Tara Langerhans: Novel Women
She's taken her reading to the next level and I'm here for it.
(a small pre-script… I’m making some changes around here so you’ll notice this newsletter. It’s still me, Abby Murrish. I’m making the changes gradually and hoping to have them finalized next week and excited to share what’s coming. Until then, enjoy Tara’s interview!)
I’m thrilled to welcome Tara Langerhans for this installment of Novel Women, a series where we look at the reading lives of women. Reading Tara’s interview was inspiring! I loved learning how she’s leaned into cultivating her passion for reading and how she makes time for it in her daily life. Enjoy!
Tara lives in West Texas in a town of 100,000- so it's not rural or urban. She runs her family's agriculture-based manufacturing business, has two kids who love theatre, and is heavily involved with two non-profits. She reads 15-20 books a month and review ARCs on Goodreads along with running a local book club and having a side business as a book matchmaker.
What's one of your earliest/first memories of reading?
TL: I remember reading many books on road trips and packing a separate suitcase for books.
Why do you read?
TL: I live a fairly quiet, white, privileged life. To avoid boredom with my circumstances or escape any hardships, I read. To try to combat prejudices or have a glimpse into other viewpoints or cultures, I read. I think people are endlessly interesting and I love reading about how others think and live. This is why I am always reading!
When and how do you read during your day? Do you prefer audiobooks, Kindle, or paper? A mix of all three?
TL: I always have one audiobook going, listening to it while getting dressed and while doing any driving during the day. I try to listen to it in the evenings while cooking or doing chores but that depends on the content of the book (ok for kids to overhear) or how much homework help they require that day. I often squeeze in another 15 min of audio while getting ready for bed. This audio schedule means that I listen to most books in 10-15 increments. For a long book, this could take me a month to finish it. However, I find that I retain audiobooks, especially character names, much better than written books.
I am always also reading on Kindle one or two books. I read on the Kindle app on my phone or work laptop any spare second during the day. I do a lot of waiting in lines- at the post office, the bank drive thru, school pick up, during lessons for kids- and these small pockets of time can usually lead to 1-3 hours of reading in a normal week day. On the weekends I read as much as possible. I will occasionally watch television, but it is rare and only with my husband or a kid.
We live 3-4 hours from a major city and go to one 1-2 weekends per month for family, sporting events for our kids, or to see a play or concert. In the car, my husband and I listen to a "compromise audiobook". We like mysteries, memoirs of musicians, or sometimes books set in place we'd like to go. I have trouble reading in the car but can squeeze in some more Kindle time on the weekends whenever possible. On an at home weekend, we have Friday family movie nights during which I can read while they watch or research my next books online.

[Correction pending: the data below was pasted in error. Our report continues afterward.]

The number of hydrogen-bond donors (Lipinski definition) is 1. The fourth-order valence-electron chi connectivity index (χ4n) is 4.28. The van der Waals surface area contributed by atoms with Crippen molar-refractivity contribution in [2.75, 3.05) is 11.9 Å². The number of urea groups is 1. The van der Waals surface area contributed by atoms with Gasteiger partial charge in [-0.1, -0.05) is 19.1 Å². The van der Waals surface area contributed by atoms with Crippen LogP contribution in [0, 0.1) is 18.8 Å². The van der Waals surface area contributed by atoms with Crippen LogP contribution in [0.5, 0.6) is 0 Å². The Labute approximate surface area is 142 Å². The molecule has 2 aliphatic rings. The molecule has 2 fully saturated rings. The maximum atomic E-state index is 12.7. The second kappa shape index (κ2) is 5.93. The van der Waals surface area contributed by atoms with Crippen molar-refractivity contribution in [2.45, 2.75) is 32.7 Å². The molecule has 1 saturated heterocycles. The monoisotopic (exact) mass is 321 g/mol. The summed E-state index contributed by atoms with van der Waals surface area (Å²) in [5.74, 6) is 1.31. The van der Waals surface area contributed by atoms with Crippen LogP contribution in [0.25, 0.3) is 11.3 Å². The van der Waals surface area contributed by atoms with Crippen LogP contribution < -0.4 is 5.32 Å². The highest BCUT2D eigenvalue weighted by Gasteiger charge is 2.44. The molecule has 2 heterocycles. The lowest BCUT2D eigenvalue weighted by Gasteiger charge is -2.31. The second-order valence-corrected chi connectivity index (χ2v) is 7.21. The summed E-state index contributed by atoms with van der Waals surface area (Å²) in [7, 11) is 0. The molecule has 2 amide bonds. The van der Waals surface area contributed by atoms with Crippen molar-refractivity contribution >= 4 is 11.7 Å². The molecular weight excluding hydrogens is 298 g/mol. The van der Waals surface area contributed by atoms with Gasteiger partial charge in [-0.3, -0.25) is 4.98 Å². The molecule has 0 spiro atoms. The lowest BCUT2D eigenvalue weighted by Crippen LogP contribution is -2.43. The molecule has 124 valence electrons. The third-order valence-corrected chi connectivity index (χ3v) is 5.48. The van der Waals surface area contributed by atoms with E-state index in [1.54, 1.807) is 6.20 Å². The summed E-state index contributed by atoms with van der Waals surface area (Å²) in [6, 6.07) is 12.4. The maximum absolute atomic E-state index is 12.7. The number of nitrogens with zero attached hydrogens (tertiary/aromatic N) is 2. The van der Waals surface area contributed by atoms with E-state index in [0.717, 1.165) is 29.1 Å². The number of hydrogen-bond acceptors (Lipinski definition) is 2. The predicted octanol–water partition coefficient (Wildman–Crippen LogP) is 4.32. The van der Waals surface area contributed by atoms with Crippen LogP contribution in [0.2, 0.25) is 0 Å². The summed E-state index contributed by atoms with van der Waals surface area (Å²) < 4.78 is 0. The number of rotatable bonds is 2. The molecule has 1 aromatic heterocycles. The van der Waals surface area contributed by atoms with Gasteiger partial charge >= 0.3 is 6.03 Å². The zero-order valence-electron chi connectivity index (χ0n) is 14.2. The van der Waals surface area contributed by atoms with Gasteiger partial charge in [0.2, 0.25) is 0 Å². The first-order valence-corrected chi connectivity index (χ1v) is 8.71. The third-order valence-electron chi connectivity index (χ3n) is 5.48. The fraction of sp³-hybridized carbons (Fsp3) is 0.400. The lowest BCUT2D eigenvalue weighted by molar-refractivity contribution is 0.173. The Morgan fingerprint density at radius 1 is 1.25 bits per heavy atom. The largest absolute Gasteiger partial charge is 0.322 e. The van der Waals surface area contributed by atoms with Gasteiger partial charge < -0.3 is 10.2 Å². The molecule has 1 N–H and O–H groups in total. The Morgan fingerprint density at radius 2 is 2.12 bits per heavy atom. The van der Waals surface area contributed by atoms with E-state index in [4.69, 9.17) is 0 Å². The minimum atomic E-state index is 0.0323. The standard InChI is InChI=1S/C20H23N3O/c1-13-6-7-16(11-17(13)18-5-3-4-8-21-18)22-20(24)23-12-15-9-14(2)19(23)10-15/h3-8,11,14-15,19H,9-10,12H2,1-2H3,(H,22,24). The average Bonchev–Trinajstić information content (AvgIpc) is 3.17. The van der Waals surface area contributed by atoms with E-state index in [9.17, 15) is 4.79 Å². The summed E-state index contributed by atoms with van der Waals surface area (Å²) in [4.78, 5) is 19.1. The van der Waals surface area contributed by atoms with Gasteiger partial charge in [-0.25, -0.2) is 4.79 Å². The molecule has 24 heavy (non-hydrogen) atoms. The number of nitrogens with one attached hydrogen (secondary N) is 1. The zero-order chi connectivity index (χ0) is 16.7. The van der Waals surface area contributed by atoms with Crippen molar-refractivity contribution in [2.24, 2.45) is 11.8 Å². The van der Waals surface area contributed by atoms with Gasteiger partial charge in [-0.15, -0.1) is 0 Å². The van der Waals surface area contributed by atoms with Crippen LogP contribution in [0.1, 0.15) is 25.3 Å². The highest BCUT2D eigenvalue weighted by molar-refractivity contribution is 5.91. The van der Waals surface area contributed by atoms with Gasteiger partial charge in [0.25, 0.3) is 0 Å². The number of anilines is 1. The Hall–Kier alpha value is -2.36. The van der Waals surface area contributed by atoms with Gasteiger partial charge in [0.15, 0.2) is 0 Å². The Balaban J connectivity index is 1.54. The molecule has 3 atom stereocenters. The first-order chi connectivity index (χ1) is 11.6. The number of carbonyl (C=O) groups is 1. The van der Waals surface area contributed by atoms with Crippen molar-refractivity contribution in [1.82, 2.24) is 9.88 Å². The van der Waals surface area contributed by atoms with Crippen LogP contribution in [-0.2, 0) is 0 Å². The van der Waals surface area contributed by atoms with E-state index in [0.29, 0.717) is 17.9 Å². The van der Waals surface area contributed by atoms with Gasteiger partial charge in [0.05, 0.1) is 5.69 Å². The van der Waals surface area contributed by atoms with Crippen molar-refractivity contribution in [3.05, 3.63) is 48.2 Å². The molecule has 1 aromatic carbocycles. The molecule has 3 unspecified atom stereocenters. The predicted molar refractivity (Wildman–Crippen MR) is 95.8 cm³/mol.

I review all my read books for the previous week on Mondays (or Tuesdays if need be.) This helps me recommend books to others and keep a history that I can look back on. I also have a Note app in my phone where I keep a list of read books, with dates read and a simple five star rating.
What's a book you finished recently? Can you give us a one-sentence review?
TL: “Answers in the Pages” by David Levithan. Told from a fifth-grade student's perspective, this Middle Grade book takes on the topic of book banning when a boy leaves out his school assigned book only for his mother to read just the final page and sound the alarm that the book should be prohibited.
What's your dream reading scenario?
TL: In a reclining chair with a blanket by a fireplace
Where do you find recommendations of what to read next?
TL: Book podcasts, Netgalley, google upcoming book releases, and announced book to screen adaptations.
If you could have dinner with three authors (at the same time), who would you choose? Any particular reason why those three?
TL: Fredrik Backman, of whom I saw an online book tour interview. He was witty and such a student of human nature.
Deanna Raybourn, a newer to me author with a large backlist. I heard her on a podcast and I loved her perspective on writing. She is also a Texan.
Stephen Rowley, whom I have loved all of his books. I like his humor and writing and his unique voice and think he would be an interesting mix with the other guests.
One of my favorite podcasts, Currently Reading, "pressed" books for the first few seasons of their show. A "press" is a book that they think a variety of readers would enjoy.
What's a book you want to "press" and why?
TL: “Tell Me Everything” by Erika Krouse. This memoir by a researcher for a lawyer who took on a case against a university for allowing and covering up a culture of sexual abuse. The author used her past traumas to help inform her research and writing and her story is so compelling and hopeful. It is a memoir that reads like a legal thriller.
“Ah, how good it is to be among people who are reading.”
—Rainer Maria Rilke—
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